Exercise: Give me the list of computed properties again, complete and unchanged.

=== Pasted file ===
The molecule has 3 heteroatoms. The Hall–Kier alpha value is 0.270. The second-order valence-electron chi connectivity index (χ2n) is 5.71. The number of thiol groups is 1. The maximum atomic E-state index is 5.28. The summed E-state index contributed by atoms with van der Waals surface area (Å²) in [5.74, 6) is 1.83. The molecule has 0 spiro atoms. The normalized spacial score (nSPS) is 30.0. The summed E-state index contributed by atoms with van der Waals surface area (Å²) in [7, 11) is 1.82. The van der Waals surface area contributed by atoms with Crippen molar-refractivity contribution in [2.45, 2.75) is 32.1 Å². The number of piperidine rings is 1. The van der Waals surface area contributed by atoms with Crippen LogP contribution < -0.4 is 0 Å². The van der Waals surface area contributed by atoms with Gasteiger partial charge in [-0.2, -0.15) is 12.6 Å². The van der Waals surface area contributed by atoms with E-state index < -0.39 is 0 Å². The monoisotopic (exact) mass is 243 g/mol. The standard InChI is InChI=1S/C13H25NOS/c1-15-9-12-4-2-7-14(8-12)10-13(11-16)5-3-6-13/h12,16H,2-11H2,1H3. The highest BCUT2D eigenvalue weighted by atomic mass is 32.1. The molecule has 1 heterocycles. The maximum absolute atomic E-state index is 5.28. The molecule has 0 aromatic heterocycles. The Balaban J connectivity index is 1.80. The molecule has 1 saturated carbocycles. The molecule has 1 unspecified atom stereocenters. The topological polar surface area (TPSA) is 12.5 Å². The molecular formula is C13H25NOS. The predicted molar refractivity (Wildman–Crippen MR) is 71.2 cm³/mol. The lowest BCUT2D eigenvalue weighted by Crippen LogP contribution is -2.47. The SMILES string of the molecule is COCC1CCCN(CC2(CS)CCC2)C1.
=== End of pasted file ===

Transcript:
The molecule has 3 heteroatoms. The Hall–Kier alpha value is 0.270. The second-order valence-electron chi connectivity index (χ2n) is 5.71. The number of thiol groups is 1. The maximum atomic E-state index is 5.28. The summed E-state index contributed by atoms with van der Waals surface area (Å²) in [5.74, 6) is 1.83. The molecule has 0 spiro atoms. The normalized spacial score (nSPS) is 30.0. The summed E-state index contributed by atoms with van der Waals surface area (Å²) in [7, 11) is 1.82. The van der Waals surface area contributed by atoms with Crippen molar-refractivity contribution in [2.45, 2.75) is 32.1 Å². The number of piperidine rings is 1. The van der Waals surface area contributed by atoms with Crippen LogP contribution < -0.4 is 0 Å². The van der Waals surface area contributed by atoms with Gasteiger partial charge in [-0.2, -0.15) is 12.6 Å². The van der Waals surface area contributed by atoms with E-state index < -0.39 is 0 Å². The monoisotopic (exact) mass is 243 g/mol. The standard InChI is InChI=1S/C13H25NOS/c1-15-9-12-4-2-7-14(8-12)10-13(11-16)5-3-6-13/h12,16H,2-11H2,1H3. The highest BCUT2D eigenvalue weighted by atomic mass is 32.1. The molecule has 1 heterocycles. The maximum absolute atomic E-state index is 5.28. The molecule has 0 aromatic heterocycles. The Balaban J connectivity index is 1.80. The molecule has 1 saturated carbocycles. The molecule has 1 unspecified atom stereocenters. The topological polar surface area (TPSA) is 12.5 Å². The molecular formula is C13H25NOS. The predicted molar refractivity (Wildman–Crippen MR) is 71.2 cm³/mol. The lowest BCUT2D eigenvalue weighted by Crippen LogP contribution is -2.47. The SMILES string of the molecule is COCC1CCCN(CC2(CS)CCC2)C1.